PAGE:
We are just over a month away from the 2019 NASC Symposium. No, you don’t need to start packing your bags just yet, but you do need to start planning out what you want your week to look like. We just released the education sessions for the 2019 Symposium in Knoxville, Tennessee from May 6-9.
If you are part of a destination looking to attract more events to your city, you may consider sitting in on sessions like “Developing your Destination’s Sports Tourism Program” on Tuesday or “Bidding on NAIA Events” on Thursday.
For the sales and development managers, there are also sessions for building brand awareness, partnership strategies, and valuing sponsorships.
There are more than 25 education sessions planned for Tuesday, Wednesday and Thursday, so there is something for each member of your team coming to the Symposium. Check them all out here.
Also, if you registered for the CSEE course at the NASC Symposium, put on your crisis mode c...
Hosting games for the men’s NCAA Tournament is a big job for any city. Des Moines, Iowa took on that job for a second time. The city hosted several games during the first round the men’s NCAA Tournament. It’s a job Des Moines did three years before, and were ready to do it again in 2019, learning from their 2016 experience. The Des Moines Register laid out a few things the city did to make this year’s experience a bit more polished.
Don’t count on the weather
There are no guarantees on the weather in the midwest especially in March, which is why the Wells Fargo Arena has connectivity to skywalks.
The more concessions, the better
After receiving negative comments in 2016 about long lines for food and drink, the arena increased staff along with adding portable grab-and-go stands and six vending machines.
Improving the ‘fan experience’
Between improving WiFi service in the arena, to adding charging stations, and sh...
As I’ve gained more “experience” (another way of stating that I’m getting older) in this industry, I tend to be more straight forward about the positives and negatives of the sports events industry. No need to sugar coat anything. And that’s what I’d like to comment on here, to hopefully save those of you just getting started, a lot of potential headaches.
So, here’s the scenario - you’ve just started your career at your local sports commission or CVB as the new sports events’ sales manager. As the new person, you’re fired up because you get to work in sports, and you think you have the sports facilities in your area to do big things. And you want to get out there and get that first big event for your area, a real home run, as soon as possible. You attend your first NASC Symposium and meet with numerous event-owners and they all sound great. You think to yourself, wow we could do ALL these events in our destination &n...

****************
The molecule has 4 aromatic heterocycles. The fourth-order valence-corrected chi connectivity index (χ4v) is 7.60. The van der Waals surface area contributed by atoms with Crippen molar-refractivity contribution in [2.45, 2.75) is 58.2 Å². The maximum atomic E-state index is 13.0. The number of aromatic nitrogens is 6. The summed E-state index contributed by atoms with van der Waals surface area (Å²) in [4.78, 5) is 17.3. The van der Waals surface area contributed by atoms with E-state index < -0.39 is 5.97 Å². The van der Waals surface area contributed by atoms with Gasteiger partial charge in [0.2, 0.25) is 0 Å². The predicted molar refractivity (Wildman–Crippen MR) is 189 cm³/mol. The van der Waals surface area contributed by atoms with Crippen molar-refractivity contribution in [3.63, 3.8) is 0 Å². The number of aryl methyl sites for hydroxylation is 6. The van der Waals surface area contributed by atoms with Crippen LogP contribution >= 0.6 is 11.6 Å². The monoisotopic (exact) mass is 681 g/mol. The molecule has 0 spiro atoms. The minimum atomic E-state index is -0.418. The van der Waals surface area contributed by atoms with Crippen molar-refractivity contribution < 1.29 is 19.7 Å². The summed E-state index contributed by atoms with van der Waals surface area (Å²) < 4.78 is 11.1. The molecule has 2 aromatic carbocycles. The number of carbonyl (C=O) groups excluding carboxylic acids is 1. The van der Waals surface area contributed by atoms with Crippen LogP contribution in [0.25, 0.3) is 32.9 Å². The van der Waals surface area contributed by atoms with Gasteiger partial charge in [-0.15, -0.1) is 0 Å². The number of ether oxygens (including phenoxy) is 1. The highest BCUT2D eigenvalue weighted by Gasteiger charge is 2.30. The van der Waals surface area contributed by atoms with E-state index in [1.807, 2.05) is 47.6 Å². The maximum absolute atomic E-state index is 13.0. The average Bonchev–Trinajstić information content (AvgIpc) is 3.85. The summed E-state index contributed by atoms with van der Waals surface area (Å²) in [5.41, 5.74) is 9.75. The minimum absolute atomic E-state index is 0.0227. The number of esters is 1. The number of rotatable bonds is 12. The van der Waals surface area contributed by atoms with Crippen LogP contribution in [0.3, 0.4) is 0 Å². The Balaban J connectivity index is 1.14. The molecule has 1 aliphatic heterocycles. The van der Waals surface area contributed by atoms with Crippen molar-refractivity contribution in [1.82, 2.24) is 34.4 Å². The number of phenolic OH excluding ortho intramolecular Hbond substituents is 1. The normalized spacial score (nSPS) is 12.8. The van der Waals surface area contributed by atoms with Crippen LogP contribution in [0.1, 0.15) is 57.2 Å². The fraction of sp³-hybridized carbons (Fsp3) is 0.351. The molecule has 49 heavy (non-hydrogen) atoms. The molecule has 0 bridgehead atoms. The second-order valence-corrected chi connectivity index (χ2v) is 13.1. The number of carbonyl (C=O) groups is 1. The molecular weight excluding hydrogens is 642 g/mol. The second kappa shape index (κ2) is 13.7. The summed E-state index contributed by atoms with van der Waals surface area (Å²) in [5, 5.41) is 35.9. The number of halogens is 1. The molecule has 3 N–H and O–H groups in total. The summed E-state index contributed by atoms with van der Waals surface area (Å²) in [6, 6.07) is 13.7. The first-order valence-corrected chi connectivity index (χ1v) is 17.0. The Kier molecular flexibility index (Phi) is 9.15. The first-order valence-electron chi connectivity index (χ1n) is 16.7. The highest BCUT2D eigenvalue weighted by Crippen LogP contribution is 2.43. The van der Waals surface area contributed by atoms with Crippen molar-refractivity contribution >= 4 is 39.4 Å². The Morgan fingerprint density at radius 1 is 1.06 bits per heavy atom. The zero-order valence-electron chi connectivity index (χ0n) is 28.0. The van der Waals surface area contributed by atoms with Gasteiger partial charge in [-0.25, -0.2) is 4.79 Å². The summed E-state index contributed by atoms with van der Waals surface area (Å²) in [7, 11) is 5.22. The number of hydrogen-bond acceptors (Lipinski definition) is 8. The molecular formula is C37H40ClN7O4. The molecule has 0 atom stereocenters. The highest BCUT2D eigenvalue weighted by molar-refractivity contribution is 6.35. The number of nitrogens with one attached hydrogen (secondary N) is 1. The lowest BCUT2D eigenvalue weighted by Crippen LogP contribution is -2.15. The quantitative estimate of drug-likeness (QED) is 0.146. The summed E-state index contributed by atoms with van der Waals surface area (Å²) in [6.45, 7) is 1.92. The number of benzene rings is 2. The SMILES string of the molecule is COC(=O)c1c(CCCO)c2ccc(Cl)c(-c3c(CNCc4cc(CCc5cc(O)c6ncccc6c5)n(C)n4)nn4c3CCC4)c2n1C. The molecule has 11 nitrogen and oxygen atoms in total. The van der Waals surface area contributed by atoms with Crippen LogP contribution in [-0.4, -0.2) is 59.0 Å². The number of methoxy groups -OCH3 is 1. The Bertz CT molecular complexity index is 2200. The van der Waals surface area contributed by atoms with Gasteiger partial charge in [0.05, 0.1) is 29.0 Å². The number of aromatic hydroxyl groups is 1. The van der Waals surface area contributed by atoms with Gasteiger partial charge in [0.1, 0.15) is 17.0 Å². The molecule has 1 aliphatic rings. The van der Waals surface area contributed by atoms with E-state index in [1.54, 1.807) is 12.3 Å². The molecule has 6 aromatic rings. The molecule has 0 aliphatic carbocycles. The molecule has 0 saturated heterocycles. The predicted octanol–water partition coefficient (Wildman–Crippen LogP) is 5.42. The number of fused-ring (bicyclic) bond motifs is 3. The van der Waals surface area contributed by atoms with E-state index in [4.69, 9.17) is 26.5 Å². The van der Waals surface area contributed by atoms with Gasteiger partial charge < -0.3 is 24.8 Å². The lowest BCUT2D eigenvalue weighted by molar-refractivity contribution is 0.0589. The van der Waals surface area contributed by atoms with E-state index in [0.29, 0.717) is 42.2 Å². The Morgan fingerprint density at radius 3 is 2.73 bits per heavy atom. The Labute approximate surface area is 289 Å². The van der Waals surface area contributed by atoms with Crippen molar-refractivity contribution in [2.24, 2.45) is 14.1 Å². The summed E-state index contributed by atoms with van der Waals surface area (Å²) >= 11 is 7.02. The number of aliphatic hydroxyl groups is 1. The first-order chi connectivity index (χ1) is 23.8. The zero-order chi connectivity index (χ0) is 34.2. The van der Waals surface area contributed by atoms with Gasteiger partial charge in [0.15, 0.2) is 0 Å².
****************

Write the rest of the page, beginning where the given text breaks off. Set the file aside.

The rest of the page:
The NASC Symposium Appointment Portal opens next week, on March 27. In preparation, it is vitally important that you make sure to update your profile and your company information. For destinations/sports commissions this means updating the sports you can host and the venues you have for groups to use. For rights holders, this would be updating where you host events, specific community needs (bid fees, GOC/LOC, etc.), events open for bid, and important information destinations should know about your event. For vendors, this could mean including a short description of all the products/services you provide, and even listing any special offers or promotions.
Why is this important? When you enter the portal, you will see the list of potential organizations to request an appointment. For destinations, knowing where rights holders meet, what they are looking for and what their key needs are, you can determine which appointments are appropriate to request or accept. ...
Knowledge is power and in the fast pace work environment that is sport tourism, the more you know, the better. As the current Director of Sports Development for Visit Greenville, North Carolina, Gray Workman knew this and wanted to elevate her knowledge to grow Greenville from a smaller destination to a high-level competitive sports destination. She enrolled in the Certified Sports Event Executive (CSEE) program and gained invaluable information.
From being in the CSEE program, Workman saw this program as a way to further her education after college, with more focus on event planning. The classes focus on all aspects of the event, and why every single detail is important, and show how each aspect is a vital piece of sales and marketing materials. “As a destination, sometimes we forget all the minute details tournament directors have to focus on. Now I am able to be a resource to them.” Workman said.
The classes offered also gives students the chance to grow ...